Contrary to Ravitch’s assertions, these places are not just skimming the best students. At the Urban Prep Academy of Chicago, which Ravitch holds up as an example of a bogus success story, over 15 percent of the students are special ed. Ninety-six percent of the school’s first incoming class were reading below grade level.Yes, and only 17% passed the state tests. This was exactly Ravitch's point: these charters are being held up as a miracle cure for the gap between poor and/or minority children and the rest of the country. But they aren't. And, by the way - charter schools are absolutely skimming.
When Brooks or Jonathan Alter or all the other cheerleaders of the corporate reform movement go on and on about this charter school's success or that charter school's college acceptance rate, they are making an illogical leap: because a few charters succeed, their results are necessarily replicable. But there's no evidence that this is true; and if we can't regularly duplicate their successes, then what's the point?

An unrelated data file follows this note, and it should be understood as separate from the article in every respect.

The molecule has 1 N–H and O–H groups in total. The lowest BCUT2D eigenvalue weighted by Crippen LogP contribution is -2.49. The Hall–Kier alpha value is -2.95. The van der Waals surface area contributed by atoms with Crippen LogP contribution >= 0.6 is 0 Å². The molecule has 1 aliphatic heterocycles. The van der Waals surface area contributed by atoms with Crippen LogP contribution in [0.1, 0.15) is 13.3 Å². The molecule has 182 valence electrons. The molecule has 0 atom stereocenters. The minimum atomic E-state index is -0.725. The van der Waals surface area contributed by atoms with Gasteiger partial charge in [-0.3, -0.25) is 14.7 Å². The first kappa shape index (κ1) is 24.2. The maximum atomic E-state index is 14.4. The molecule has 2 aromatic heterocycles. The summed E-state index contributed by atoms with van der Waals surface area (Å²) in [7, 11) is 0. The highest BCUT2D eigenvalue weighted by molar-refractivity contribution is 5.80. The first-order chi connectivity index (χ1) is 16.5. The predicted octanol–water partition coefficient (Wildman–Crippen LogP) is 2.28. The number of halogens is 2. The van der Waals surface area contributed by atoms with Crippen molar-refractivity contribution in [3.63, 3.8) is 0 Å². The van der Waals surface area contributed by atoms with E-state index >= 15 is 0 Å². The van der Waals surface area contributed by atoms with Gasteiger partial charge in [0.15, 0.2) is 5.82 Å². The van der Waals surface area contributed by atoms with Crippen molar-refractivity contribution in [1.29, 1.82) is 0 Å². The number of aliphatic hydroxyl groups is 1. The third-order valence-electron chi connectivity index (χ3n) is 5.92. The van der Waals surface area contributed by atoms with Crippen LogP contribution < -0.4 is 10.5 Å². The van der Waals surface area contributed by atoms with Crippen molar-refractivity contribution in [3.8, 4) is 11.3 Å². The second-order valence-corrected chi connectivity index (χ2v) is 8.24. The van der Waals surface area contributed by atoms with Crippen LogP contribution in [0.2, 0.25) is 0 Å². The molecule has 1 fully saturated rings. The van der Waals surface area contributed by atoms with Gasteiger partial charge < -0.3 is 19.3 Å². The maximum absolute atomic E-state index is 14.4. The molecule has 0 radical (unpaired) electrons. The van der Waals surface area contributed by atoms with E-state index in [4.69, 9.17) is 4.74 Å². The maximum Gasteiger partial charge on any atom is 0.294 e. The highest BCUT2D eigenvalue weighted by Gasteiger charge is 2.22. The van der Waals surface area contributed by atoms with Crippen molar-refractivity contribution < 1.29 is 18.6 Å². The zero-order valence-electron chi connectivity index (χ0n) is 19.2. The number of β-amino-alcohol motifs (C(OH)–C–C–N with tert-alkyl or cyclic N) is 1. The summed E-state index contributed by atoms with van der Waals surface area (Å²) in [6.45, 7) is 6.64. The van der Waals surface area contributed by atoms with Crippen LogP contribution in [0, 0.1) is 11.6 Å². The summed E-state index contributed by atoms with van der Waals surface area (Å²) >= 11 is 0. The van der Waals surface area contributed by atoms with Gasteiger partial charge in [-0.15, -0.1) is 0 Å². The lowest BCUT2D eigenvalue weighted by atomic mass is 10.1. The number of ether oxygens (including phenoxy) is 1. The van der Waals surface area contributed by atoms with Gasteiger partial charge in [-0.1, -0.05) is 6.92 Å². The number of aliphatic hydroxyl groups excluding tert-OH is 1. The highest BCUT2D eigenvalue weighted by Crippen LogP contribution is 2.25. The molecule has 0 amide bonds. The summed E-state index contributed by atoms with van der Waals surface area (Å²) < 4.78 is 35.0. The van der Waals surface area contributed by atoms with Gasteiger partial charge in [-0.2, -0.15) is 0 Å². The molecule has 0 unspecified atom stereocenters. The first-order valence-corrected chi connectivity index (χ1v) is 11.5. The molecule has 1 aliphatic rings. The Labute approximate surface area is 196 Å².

While we're on the subject: why are we changing the entire public education system if the problem - as exemplified by Brook's examples - is in urban schools? Why do we need charters in the 'burbs? Why do the millions of teachers working in schools that get great results have to now move into merit pay systems based on test scores? Why do the schools systems that graduate loads of kids with AP credits have to force their teachers to give up tenure?
Why are we messing with the schools that are getting the job done?